That’s a false excuse. You do not need to get access to a device to write a driver for it (of course it is preferable if you can). There are thousands of readily available published protocols for devices you could write drivers for. You could also release two groups of drivers, “tested†drivers and “untested†drivers (tested drivers would be for components you were able to obtain and do hands on testing with).

And since your users can write their own drivers, what’s the big issue? And of course the average user isn’t going to use RS-232 in the first place. They are going to use IR. Which should be very easy for someone to integrate with your program. Is it?
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The other major issue is that home automation is a backwater market at this time, unfortunately. Though many people, and I, believe that it will break out soon, at this point it is primarily driven by custom installers doing fairly small numbers of installations for big money, and those custom installers, as has been shown many times in conversations here, have vested interests in the systems that they already know, and they aren't much interested in trying new ones.
There is actually *some* truth in that, though not as much as you would suggest. There are always those that resist change. But as soon as the market offers REAL cost effective ALTERNATIVES (not just products that claim they are alternatives) to Crestron, rest assured they will succeed. The fact that you think you are offering an alternative does not make it so.
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There is a DIY market, and I'm mostly addressing them at this time, for those practical reasons.
I have looked at your product and my opinion is that it is far too complex for the vast majority of the DIY market. While working with a few DIY is a good way to get some feedback from the field, you need to be focusing all your efforts on custom installers. But even there, the problem is that it will be too complex for your average Joe 6Pack installer. And most Crestron dealers serve high-end markets and your products will not meet their needs. So the question is, what is the market for your product?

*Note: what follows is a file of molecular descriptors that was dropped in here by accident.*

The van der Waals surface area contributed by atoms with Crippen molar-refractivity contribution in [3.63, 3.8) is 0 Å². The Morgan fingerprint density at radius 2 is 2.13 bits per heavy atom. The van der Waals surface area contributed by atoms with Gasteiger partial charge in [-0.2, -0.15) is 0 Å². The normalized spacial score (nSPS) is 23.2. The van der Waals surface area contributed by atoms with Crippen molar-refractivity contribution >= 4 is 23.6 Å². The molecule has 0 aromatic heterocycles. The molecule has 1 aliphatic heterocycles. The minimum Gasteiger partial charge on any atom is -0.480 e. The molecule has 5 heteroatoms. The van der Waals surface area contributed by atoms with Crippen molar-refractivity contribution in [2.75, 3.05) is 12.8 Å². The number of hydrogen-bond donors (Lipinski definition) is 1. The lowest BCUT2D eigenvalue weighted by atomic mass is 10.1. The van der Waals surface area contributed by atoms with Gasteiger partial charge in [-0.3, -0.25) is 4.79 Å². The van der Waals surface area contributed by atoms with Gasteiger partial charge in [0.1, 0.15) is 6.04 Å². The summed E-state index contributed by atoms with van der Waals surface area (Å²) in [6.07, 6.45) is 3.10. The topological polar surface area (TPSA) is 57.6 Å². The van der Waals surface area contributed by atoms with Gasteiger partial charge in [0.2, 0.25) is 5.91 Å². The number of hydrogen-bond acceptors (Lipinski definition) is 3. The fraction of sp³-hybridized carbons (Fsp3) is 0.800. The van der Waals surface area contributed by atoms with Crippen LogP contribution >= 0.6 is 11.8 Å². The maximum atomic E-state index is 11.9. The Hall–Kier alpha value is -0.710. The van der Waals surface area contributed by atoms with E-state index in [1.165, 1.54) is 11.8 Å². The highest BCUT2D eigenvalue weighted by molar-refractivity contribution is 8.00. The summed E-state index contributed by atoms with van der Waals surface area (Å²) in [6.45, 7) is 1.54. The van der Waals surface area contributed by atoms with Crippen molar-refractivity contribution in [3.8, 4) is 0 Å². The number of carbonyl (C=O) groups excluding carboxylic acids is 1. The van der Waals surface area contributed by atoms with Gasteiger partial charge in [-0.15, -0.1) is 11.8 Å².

If I were you I would focus all my efforts on trying to establish pricing packages where you package your software with a PC and a serial card and an IR card etc. You’ve GOT to offer some packaged solutions and packaged recommendations for the product to succeed! I would then try to focus on dealers that are sophisticated enough to sell your product but aren’t big enough or in a wealthy enough area to sell Crestron or AMX.
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So I've had a fairly hard time convincing custom installers to even try it out.
Of course you have, see above. And you are an unestablished company which always makes things difficult.

If I were you, after creating the packages I mentioned, I would try to establish a relationship with a national A/V distributor. They will set up national training and do all of your marketing for you if they think they can make money selling your product to custom installers and will promote it as an alternative to Crestron and AMX.
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I know my system is the next step forward because I know that they have a centralized system, based on proprietary hardware, and try their best to keep information about how to use it proprietary, so that they can charge for access to it.
Remember that statement you made in the first sentence when you said
“I DO know how they workâ€. Well you are again making a statement that indicates you don’t.

Crestron is more than capable of operating in distributed fashion. It’s done ALL the time and has been for years. I just got done walking through a project that had 20+ separate Crestron processors all talking over Ethernet with multiple other systems.

And BTW, I explained this to you about a year ago: http://archive.avsforum.com/avs-vb/s...postid=1636274
So STOP making the false claim!